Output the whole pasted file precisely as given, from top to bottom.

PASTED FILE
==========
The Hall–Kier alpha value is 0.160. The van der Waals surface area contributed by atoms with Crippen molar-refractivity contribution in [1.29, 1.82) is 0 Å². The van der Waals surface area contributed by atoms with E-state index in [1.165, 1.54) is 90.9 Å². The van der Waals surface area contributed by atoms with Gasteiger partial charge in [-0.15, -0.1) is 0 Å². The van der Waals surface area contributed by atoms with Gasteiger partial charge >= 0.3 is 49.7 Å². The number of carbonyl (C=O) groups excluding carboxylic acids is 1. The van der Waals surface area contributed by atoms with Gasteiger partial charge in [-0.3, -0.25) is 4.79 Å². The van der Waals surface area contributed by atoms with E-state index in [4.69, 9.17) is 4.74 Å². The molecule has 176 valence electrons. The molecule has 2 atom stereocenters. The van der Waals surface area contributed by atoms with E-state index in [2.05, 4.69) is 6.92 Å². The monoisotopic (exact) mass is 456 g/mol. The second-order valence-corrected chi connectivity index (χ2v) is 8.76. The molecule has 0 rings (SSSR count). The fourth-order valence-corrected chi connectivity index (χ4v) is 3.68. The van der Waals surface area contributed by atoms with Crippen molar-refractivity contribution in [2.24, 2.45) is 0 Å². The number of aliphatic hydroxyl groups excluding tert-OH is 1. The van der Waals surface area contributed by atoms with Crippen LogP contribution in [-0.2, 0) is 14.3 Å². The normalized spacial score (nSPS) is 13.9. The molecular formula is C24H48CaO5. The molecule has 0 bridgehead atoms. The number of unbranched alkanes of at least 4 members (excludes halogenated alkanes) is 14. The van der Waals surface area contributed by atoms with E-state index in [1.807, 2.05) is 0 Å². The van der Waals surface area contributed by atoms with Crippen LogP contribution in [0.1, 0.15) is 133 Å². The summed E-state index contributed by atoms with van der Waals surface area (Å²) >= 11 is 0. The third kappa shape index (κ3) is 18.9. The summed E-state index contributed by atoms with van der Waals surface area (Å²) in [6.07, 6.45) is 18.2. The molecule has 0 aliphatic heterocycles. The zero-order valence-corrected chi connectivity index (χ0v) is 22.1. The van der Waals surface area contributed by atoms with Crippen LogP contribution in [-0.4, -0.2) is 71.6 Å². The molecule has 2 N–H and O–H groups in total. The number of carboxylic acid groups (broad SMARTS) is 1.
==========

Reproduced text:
The Hall–Kier alpha value is 0.160. The van der Waals surface area contributed by atoms with Crippen molar-refractivity contribution in [1.29, 1.82) is 0 Å². The van der Waals surface area contributed by atoms with E-state index in [1.165, 1.54) is 90.9 Å². The van der Waals surface area contributed by atoms with Gasteiger partial charge in [-0.15, -0.1) is 0 Å². The van der Waals surface area contributed by atoms with Gasteiger partial charge >= 0.3 is 49.7 Å². The number of carbonyl (C=O) groups excluding carboxylic acids is 1. The van der Waals surface area contributed by atoms with Gasteiger partial charge in [-0.3, -0.25) is 4.79 Å². The van der Waals surface area contributed by atoms with E-state index in [4.69, 9.17) is 4.74 Å². The molecule has 176 valence electrons. The molecule has 2 atom stereocenters. The van der Waals surface area contributed by atoms with E-state index in [2.05, 4.69) is 6.92 Å². The monoisotopic (exact) mass is 456 g/mol. The second-order valence-corrected chi connectivity index (χ2v) is 8.76. The molecule has 0 rings (SSSR count). The fourth-order valence-corrected chi connectivity index (χ4v) is 3.68. The van der Waals surface area contributed by atoms with Crippen molar-refractivity contribution in [2.24, 2.45) is 0 Å². The number of aliphatic hydroxyl groups excluding tert-OH is 1. The van der Waals surface area contributed by atoms with Crippen LogP contribution in [-0.2, 0) is 14.3 Å². The normalized spacial score (nSPS) is 13.9. The molecular formula is C24H48CaO5. The molecule has 0 bridgehead atoms. The number of unbranched alkanes of at least 4 members (excludes halogenated alkanes) is 14. The van der Waals surface area contributed by atoms with E-state index in [1.807, 2.05) is 0 Å². The van der Waals surface area contributed by atoms with Crippen LogP contribution in [0.1, 0.15) is 133 Å². The summed E-state index contributed by atoms with van der Waals surface area (Å²) >= 11 is 0. The third kappa shape index (κ3) is 18.9. The summed E-state index contributed by atoms with van der Waals surface area (Å²) in [6.07, 6.45) is 18.2. The molecule has 0 aliphatic heterocycles. The zero-order valence-corrected chi connectivity index (χ0v) is 22.1. The van der Waals surface area contributed by atoms with Crippen LogP contribution in [-0.4, -0.2) is 71.6 Å². The molecule has 2 N–H and O–H groups in total. The number of carboxylic acid groups (broad SMARTS) is 1.